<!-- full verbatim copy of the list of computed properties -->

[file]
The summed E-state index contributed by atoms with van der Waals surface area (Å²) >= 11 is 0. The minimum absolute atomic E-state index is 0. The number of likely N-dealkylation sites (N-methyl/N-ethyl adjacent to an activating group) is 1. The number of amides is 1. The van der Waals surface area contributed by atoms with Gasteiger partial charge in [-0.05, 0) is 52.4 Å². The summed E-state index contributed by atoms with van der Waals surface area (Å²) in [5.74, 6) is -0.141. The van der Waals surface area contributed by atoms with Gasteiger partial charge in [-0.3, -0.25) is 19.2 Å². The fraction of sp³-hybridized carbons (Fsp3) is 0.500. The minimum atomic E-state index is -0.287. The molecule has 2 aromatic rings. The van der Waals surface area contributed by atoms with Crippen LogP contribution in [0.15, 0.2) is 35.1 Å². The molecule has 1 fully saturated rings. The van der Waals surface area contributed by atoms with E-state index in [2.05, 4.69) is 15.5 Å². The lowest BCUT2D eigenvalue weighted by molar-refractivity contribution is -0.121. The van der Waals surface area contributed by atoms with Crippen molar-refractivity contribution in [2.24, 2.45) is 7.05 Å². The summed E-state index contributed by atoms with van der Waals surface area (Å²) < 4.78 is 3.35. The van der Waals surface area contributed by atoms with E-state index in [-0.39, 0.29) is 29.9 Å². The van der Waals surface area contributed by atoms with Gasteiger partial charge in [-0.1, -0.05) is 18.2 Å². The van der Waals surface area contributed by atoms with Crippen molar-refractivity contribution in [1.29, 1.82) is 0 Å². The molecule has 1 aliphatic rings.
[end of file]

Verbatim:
The summed E-state index contributed by atoms with van der Waals surface area (Å²) >= 11 is 0. The minimum absolute atomic E-state index is 0. The number of likely N-dealkylation sites (N-methyl/N-ethyl adjacent to an activating group) is 1. The number of amides is 1. The van der Waals surface area contributed by atoms with Gasteiger partial charge in [-0.05, 0) is 52.4 Å². The summed E-state index contributed by atoms with van der Waals surface area (Å²) in [5.74, 6) is -0.141. The van der Waals surface area contributed by atoms with Gasteiger partial charge in [-0.3, -0.25) is 19.2 Å². The fraction of sp³-hybridized carbons (Fsp3) is 0.500. The minimum atomic E-state index is -0.287. The molecule has 2 aromatic rings. The van der Waals surface area contributed by atoms with Crippen LogP contribution in [0.15, 0.2) is 35.1 Å². The molecule has 1 fully saturated rings. The van der Waals surface area contributed by atoms with E-state index in [2.05, 4.69) is 15.5 Å². The lowest BCUT2D eigenvalue weighted by molar-refractivity contribution is -0.121. The van der Waals surface area contributed by atoms with Crippen molar-refractivity contribution in [2.24, 2.45) is 7.05 Å². The summed E-state index contributed by atoms with van der Waals surface area (Å²) < 4.78 is 3.35. The van der Waals surface area contributed by atoms with E-state index in [-0.39, 0.29) is 29.9 Å². The van der Waals surface area contributed by atoms with Gasteiger partial charge in [-0.1, -0.05) is 18.2 Å². The van der Waals surface area contributed by atoms with Crippen molar-refractivity contribution in [1.29, 1.82) is 0 Å². The molecule has 1 aliphatic rings.